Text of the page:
Friday, January 27, 2012

Six Days... He meant what He said and He said what He meant.

"For in six days the LORD made the heavens and the earth, the sea and all that is in them, and rested on the seventh day."
 --Exodus 20:11a (NASB)

To all of those biblical relativists out there who claim that "everyone's entitled to their own interpretation of the Bible," show me a verse that says that. I say no. The Bible has one true interpretation, and if you read the Word of God with a less-than-biblical worldview, your interpretation of it will be wrong. Now, I don't claim to be an expert on anything, and I certainly don't claim to know the correct interpretation of the entire Bible, but one thing I do know. God created the universe in six days. Most Christians say, "Day doesn't mean day in Genesis; it could mean anything!" I say no. There was evening and there was morning. That only happens once a day. The Hebrew word Yom means an ordinary day. And God even gave us a sun and a moon to make it even more clear. You see, if one starts out with the non-biblical worldview that the universe is millions or billions of years old, then God couldn't have created everything in six days, for then there would have been millions or billions of years of death and suffering before the first sin (unless you believe Adam and Eve lived for millions or billions of years, in which case I recommend reading Genesis 5:5). And if death and suffering aren't the result of sin, then what's so bad about sin? So instead of altering man's fallible "scientific" theories, some choose to alter the Bible. We can't ultimately know what happened in history unless we were there, or unless we know someone who was there who told us about it. Oh, by the way, I have a Book. And according to that Book, God (the One I know who was there) created the universe 6,000-10,000 years ago in six days. That's God's story and I'm stickin' to it.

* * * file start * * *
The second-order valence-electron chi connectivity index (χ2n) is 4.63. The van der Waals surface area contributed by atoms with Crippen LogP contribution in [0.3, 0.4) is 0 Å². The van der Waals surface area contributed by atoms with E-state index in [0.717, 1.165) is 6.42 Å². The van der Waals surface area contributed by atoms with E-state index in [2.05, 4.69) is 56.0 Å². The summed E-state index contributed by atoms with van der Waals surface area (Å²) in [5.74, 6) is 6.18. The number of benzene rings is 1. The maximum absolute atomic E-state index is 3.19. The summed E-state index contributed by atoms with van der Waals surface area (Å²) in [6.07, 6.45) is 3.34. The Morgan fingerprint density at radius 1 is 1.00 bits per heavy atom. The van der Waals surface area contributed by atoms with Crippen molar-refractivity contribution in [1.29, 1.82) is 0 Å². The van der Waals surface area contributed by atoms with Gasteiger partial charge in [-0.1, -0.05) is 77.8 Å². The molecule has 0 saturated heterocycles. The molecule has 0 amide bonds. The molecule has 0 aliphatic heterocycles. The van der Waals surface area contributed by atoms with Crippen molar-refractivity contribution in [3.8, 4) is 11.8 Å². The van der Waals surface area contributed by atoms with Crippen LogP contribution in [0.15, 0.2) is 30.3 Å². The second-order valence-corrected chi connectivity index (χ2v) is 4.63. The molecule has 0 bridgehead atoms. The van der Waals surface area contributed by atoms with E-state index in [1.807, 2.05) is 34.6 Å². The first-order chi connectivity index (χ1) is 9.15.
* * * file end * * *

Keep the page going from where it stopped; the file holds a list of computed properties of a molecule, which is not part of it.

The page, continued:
-- Jonathan

Monday, January 23, 2012

Bekah, Your Rib

     There are three things that are too amazing for me, four that I do not understand: the way of an eagle in the sky, the way of a snake on a rock, the way of a ship on the high seas, and the way of a man with a maiden.” - Proverbs 30:18-19

     I received an invitation from the Brothers of Concordia to write an entry for this blog. After some reading, research, and conversation with the Brothers, I figured out exactly what I was supposed to write about for Collegiate Confession: Katie. Well, if you really want to know the specifics, Katharina von Bora Luther. So, here goes…
     Katharina von Bora Luther, aka Katie, was a wonderful woman of God who lived during the time of the Reformation. In fact, she married one of the leaders of the Reformation: Martin Luther. But I’m getting ahead of myself. Katie lived the life, so to speak… well, or at least lived the life of a nun in a convent. She heard of the great Luther and his teachings, and came to believe them as the truth. Therefore, she and some of her fellow nuns concocted, dare I say it, a “nun” too simple plan to escape the convent and become free women of God. They contacted Luther for help, and escaped the convent. Luther then found homes and husbands for many of the nuns… all except Katie.